Asian Pentecostalism

Revivals, mega-churches, and social engagement

Authored by: Terence Chong , Daniel P.S. Goh

Routledge Handbook of Religions in Asia

Print publication date:  September  2014
Online publication date:  September  2014

Print ISBN: 9780415635035
eBook ISBN: 9781315758534
Adobe ISBN: 9781317636465

10.4324/9781315758534.ch26

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Abstract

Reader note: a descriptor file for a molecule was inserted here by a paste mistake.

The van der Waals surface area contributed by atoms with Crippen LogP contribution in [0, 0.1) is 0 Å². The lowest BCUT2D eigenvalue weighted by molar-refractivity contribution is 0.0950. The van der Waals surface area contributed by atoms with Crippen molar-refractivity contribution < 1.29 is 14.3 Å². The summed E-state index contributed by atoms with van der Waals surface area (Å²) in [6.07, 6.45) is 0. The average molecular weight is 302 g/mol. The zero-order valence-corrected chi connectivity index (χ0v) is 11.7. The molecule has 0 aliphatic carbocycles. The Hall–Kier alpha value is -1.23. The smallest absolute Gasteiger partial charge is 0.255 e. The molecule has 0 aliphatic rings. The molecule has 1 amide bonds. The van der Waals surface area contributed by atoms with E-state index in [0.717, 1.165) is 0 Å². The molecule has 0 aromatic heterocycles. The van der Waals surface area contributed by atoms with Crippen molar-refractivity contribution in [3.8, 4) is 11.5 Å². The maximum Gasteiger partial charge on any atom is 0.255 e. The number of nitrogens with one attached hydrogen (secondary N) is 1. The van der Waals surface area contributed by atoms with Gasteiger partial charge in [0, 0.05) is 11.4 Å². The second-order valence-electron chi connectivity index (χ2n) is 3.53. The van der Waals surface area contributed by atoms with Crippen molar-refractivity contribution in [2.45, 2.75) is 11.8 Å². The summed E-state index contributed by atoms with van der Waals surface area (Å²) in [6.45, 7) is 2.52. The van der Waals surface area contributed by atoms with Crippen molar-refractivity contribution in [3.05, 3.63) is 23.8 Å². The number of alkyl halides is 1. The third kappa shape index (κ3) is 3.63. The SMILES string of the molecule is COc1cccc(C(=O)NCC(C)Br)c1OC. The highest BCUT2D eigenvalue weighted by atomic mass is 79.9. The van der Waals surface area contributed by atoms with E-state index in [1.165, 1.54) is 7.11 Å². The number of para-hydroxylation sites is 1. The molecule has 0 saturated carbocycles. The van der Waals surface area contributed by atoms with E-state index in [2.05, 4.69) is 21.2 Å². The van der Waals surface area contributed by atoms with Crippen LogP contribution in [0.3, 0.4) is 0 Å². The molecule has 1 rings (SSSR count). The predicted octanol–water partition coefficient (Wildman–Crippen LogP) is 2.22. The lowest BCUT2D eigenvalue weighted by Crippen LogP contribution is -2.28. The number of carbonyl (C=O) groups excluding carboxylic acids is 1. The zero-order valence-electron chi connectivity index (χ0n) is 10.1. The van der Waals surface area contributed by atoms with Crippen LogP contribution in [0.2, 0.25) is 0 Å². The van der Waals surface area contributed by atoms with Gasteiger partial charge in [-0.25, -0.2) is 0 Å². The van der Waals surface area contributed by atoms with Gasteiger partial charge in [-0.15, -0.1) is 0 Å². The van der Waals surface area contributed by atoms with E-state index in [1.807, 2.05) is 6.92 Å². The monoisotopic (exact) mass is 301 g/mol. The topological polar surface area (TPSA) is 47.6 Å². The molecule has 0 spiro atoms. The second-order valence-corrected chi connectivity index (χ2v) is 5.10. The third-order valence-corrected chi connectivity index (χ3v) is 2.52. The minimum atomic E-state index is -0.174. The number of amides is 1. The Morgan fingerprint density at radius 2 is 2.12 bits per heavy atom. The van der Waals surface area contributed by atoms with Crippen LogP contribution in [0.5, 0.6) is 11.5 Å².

Emulating the early apostles, a cancer-stricken John Sung (Song Shangjie) convalescing on the Western Hills of Beijing in 1941 wrote 19 letters to the evangelical bands that he set up all over China and among the overseas Chinese in Southeast Asia. Sung had visited Singapore seven times and travelled through the region. His first visit to Singapore in 1935 fired up the Chinese Christians in the colonial metropolis. Sung preached 40 times in 14 days at the Telok Ayer Methodist Church in the heart of the Chinese section of town. He preached in Mandarin, dramatized Biblical sayings and stories with the help of chalk and blackboard, and broke into songs spontaneously. His farewell rally saw a packed 1,300-strong congregation inside the church, with many more listening to him through loudspeakers outside the church. Sung’s trip led to thousands of conversions and a hundred evangelical bands (Levi 2008: 316–317; Lyall 2004 [1954]: 186–188).

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